Right out of the box, the Neat Business Cards scanner was amazingly accurate with a range of business card styles, both scanning the text fields and then assigning them to the corresponding database fields. It even correctly distinguished telephone, fax, and other phone numbers printed in different styles (parens, dashes, periods), and identified with wildly different marks. And it handled some cards which were printed diagonally, successfully finding fields printed in both black on white and white on black text.

Of course, the scanning is not perfect, and you should verify each card for mis-assigned fields (like phone extensions) and incorrect or missing letters or digits (i.e., at the end of a long number).

The software did struggle with some company information and business titles that were not clearly structured on the page -- it still scanned the text as additional text, which then needed to be manually moved to the proper field. And there were some odd features that I could work around (see below).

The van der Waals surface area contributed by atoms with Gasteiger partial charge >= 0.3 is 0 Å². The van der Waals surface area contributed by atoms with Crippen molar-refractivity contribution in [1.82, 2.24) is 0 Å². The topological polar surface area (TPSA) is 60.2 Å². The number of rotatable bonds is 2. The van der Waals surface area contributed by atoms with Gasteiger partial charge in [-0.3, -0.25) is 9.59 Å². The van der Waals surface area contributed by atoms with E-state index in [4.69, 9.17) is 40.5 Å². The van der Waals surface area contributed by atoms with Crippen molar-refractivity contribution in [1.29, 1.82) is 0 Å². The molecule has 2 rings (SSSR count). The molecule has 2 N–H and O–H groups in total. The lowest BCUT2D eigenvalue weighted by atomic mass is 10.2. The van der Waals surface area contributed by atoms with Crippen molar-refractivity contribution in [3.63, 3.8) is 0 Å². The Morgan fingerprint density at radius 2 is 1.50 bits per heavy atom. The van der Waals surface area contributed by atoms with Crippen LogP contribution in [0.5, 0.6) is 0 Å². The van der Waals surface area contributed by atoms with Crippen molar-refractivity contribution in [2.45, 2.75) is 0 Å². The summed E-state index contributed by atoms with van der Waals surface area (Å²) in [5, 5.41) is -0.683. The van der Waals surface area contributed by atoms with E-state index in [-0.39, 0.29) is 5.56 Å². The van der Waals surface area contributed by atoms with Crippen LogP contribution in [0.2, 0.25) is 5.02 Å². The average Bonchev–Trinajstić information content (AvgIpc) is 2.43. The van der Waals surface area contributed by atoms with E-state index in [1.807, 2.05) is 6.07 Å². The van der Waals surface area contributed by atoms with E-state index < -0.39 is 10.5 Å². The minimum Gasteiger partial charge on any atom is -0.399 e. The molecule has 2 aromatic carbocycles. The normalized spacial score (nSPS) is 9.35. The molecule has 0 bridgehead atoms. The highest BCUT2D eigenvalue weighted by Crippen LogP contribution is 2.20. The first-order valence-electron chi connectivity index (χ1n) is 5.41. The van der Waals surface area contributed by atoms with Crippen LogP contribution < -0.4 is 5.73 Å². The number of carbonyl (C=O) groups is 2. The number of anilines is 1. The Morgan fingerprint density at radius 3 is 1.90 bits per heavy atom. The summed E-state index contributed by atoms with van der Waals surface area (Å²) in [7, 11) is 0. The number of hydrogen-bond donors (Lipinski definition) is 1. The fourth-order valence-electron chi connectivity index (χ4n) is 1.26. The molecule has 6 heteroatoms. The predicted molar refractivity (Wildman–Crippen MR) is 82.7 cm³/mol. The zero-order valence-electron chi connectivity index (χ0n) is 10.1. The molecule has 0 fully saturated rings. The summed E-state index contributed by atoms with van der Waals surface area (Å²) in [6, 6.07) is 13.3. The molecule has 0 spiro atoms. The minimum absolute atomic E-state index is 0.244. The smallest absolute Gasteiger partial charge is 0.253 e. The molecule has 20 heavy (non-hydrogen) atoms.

In my workflow, I scanned a group of cards into the Neat Business Cards database, and then used the Sync with Outlook option to bring them into Outlook. Unfortunately, the sync has no mechanism to warn if existing records are found (i.e., matched on email address) -- the new fields will be updated into the existing Outlook record (although the software does report counts of records added and updated).

You also can export records from the Neat Business Cards database to RTF (Word), CSV (Excel), PDF, and other formats to print or share.